For instance, a certificate for Rochester Institute of Technology's Cybersecurity Fundamentals course costs $150. The Cybersecurity Capstone ("demonstrate the knowledge and skills acquired in the [RIT] Cybersecurity MicroMasters Program") certificate will set you back $600, which is still not a lot if you are actually taking the degree program. And the course is free, although it does not include graded assignments or unlimited course access. Don't just limit yourself to the security courses; the edX selection is so large that others are likely to be of interest to you or your friends and family.
In fairness, there are other training meta-sites like edX, meaning sites that collect links to other training sources, free or otherwise. Some, like Class Central, link to edX and other meta-sites, like Future Learn, as well as to other free courses, including the university sites you can find through edX.
Microsoft Learn is another good example of flat-out free courses. The Azure Fundamentals course (free) will prepare you for the AZ-900: Microsoft Azure Fundamentals exam ($99), which, if you pass, makes you Microsoft Certified: Azure Fundamentals. The next step up is to take a series of free security courses, pass the AZ-500: Microsoft Azure Security Technologies exam, and become a Microsoft Certified: Azure Security Engineer Associate.
Training you pay for
Sometimes free things aren't worth what you pay for them. You can buy courses from Udemy cafeteria style. There is no membership, you pay per course, and the courses always seem to be offered at a deep discount. For instance, the Learn Ethical Hacking from Scratch course lists for $84.99, but if you act now, you can get it for $17.99—79 percent off! Similar language applies to just about every other course. It looks a bit fishy, but it also makes trying Udemy a low-cost proposition.
There is also a lot of training available on the Internet from services that charge a monthly subscription cost. The monthly cost is not expensive, and you can usually quit whenever you want.
One such service is the big online course platform Coursera, which I already mentioned above for hosting a master's degree from University of Pennsylvania. It also hosts courses for large vendors, such as the five courses in the Google IT Support Professional Certificate. A Coursera subscription costs $49 per month, and subscribers who complete courses get the certificate. It does offer a seven-day free trial.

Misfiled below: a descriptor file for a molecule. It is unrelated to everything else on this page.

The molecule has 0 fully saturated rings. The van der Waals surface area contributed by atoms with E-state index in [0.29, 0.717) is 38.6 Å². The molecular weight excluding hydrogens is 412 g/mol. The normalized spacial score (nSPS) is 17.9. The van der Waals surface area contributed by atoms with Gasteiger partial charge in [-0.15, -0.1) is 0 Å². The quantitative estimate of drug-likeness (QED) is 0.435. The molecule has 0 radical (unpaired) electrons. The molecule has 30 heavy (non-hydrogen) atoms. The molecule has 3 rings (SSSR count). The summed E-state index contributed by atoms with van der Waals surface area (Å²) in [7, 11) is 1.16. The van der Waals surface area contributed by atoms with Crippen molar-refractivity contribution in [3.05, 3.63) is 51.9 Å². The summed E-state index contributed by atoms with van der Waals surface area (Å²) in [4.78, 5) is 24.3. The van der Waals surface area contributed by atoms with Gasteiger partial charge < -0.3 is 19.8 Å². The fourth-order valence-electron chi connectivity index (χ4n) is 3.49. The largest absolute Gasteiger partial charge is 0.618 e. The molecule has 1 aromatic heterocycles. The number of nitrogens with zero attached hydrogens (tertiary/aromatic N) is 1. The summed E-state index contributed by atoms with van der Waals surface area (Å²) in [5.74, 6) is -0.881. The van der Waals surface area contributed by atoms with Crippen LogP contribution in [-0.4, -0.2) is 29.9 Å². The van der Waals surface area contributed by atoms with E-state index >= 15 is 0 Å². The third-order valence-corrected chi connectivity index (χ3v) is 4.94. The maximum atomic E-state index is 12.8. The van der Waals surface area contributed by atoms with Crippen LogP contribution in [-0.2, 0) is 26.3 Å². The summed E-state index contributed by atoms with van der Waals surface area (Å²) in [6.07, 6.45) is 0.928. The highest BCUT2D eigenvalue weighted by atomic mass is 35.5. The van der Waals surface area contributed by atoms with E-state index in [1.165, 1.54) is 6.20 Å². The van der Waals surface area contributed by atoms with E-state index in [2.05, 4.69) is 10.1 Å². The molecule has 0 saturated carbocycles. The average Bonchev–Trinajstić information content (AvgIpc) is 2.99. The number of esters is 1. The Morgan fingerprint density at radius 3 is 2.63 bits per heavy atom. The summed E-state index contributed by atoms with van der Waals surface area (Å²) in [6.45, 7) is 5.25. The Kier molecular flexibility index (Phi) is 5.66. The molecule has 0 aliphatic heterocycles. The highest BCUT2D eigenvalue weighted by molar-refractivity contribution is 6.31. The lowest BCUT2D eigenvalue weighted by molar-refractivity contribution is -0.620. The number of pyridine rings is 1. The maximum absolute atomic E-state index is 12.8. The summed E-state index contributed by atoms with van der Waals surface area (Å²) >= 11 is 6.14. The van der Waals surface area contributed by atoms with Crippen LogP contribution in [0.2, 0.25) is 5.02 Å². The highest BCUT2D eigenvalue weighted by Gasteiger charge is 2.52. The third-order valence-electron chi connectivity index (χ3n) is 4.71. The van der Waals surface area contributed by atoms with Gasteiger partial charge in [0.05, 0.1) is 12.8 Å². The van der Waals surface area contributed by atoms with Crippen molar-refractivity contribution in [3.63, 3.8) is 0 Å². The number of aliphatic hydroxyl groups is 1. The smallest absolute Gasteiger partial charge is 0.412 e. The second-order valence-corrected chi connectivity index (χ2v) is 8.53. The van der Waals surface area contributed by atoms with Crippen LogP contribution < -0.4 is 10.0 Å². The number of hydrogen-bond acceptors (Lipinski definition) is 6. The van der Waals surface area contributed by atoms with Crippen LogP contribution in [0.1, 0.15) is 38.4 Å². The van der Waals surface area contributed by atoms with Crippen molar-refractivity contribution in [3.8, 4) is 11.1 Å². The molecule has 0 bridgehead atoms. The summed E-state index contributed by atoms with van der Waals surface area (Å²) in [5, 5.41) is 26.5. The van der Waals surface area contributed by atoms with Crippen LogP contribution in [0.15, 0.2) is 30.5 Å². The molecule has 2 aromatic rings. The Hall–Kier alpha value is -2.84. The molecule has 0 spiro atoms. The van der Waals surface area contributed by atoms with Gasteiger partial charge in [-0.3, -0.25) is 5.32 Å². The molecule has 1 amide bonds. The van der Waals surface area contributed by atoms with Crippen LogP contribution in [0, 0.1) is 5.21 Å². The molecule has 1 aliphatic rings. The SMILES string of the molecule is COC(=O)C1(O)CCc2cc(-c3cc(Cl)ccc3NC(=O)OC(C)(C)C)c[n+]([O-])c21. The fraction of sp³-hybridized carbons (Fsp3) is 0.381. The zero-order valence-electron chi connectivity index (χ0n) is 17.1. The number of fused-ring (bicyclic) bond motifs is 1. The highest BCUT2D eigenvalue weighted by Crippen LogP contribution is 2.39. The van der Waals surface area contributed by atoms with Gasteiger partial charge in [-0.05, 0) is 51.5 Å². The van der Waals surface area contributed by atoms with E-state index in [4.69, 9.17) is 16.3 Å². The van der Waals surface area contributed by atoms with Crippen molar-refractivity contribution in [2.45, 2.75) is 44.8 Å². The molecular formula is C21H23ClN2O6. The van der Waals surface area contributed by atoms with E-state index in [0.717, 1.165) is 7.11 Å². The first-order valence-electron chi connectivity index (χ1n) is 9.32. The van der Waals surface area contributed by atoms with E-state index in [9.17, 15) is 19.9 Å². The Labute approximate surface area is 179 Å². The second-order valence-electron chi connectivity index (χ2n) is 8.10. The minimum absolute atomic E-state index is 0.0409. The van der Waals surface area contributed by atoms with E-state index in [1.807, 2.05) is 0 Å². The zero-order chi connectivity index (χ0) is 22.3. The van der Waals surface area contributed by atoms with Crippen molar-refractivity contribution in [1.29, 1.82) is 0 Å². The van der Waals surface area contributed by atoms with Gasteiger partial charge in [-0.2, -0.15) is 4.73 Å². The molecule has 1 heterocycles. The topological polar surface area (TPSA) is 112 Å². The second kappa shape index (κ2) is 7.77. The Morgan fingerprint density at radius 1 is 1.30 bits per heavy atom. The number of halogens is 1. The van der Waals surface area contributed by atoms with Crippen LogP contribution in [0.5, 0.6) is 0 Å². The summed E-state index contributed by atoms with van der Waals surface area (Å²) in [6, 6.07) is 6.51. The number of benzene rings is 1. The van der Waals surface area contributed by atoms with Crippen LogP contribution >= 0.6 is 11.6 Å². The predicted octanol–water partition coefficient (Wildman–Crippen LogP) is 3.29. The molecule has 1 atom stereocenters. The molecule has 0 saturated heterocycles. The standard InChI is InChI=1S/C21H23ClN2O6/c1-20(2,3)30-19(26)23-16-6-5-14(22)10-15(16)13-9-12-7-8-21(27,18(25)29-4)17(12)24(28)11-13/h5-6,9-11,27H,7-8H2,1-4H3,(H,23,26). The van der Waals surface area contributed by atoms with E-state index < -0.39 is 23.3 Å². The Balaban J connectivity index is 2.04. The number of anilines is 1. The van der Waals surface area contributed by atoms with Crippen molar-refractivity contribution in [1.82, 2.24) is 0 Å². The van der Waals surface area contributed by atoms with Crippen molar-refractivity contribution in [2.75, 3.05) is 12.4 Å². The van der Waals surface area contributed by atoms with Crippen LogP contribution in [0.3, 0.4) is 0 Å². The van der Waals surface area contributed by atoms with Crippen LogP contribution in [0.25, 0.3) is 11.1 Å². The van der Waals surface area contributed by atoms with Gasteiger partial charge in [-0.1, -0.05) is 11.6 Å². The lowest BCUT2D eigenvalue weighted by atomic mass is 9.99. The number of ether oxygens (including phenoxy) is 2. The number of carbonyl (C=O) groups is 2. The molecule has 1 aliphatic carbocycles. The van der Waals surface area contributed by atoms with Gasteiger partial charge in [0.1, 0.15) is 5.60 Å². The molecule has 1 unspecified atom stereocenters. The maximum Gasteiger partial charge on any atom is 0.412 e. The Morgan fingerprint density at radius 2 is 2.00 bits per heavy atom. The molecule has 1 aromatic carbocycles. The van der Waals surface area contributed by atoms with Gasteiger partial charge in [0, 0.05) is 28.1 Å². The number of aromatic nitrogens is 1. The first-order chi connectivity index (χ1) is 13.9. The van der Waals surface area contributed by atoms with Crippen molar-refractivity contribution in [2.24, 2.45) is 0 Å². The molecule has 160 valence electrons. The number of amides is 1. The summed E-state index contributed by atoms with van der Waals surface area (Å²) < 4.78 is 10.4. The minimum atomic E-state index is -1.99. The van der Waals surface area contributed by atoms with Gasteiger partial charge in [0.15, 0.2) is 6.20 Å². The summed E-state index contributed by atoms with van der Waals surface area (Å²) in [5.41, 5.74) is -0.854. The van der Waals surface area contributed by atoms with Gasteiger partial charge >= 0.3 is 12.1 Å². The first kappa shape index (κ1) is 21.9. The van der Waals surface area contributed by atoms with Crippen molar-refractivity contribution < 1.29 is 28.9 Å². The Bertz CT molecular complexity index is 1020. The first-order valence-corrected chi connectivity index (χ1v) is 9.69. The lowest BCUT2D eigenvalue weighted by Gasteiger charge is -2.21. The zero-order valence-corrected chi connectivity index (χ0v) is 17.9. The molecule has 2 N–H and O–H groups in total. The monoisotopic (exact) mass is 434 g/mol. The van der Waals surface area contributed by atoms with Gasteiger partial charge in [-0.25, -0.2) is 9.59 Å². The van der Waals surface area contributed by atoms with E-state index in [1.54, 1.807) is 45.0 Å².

Pluralsight has thousands of courses, most of which are focused on software development. Personal subscriptions start at $29 per month and go up to a $449 per year for a Premium membership, which also includes "access to exams, projects, and interactive courses." Pluralsight has a 10-day free trial, and even non-paying members get access to several free courses per week. For the month of April, it is offering "7,000-plus courses" for free.
A Cloud Guru bills itself as the "No. 1 learn-by-doing cloud training platform." The courses focus on cloud-oriented topics, and there are more than 1,000 interactive labs, which are online interfaces with which to experiment on platforms. The site costs $49 per month, but there is a substantial discount for buying annually and a free tier that provides "access to basic courses and features."
Future Learn has a hybrid model. There is a free tier that gives limited access to courses. It has a $249.99 per year unlimited tier, which gives complete access to everything, including certificates. But you can also "upgrade" on a per-course basis and get complete materials. You can upgrade its course Cyber Security Landscape for $64.
Don't limit yourself to free
If you view this training as something that can really help your career, then limiting yourself to the free options is probably unwise. That isn't to say free content is worthless but that you should consider the ones that have a small subscription fee and a large collection of options. The certifications don't carry the same weight as big-time ones, like the (ISC)2 CCSP (Certified Cloud Security Professional), but they do give you something to notice on your LinkedIn page. In any case, this is the time to do it.
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This article/content was written by the individual writer identified and does not necessarily reflect the view of Hewlett Packard Enterprise Company.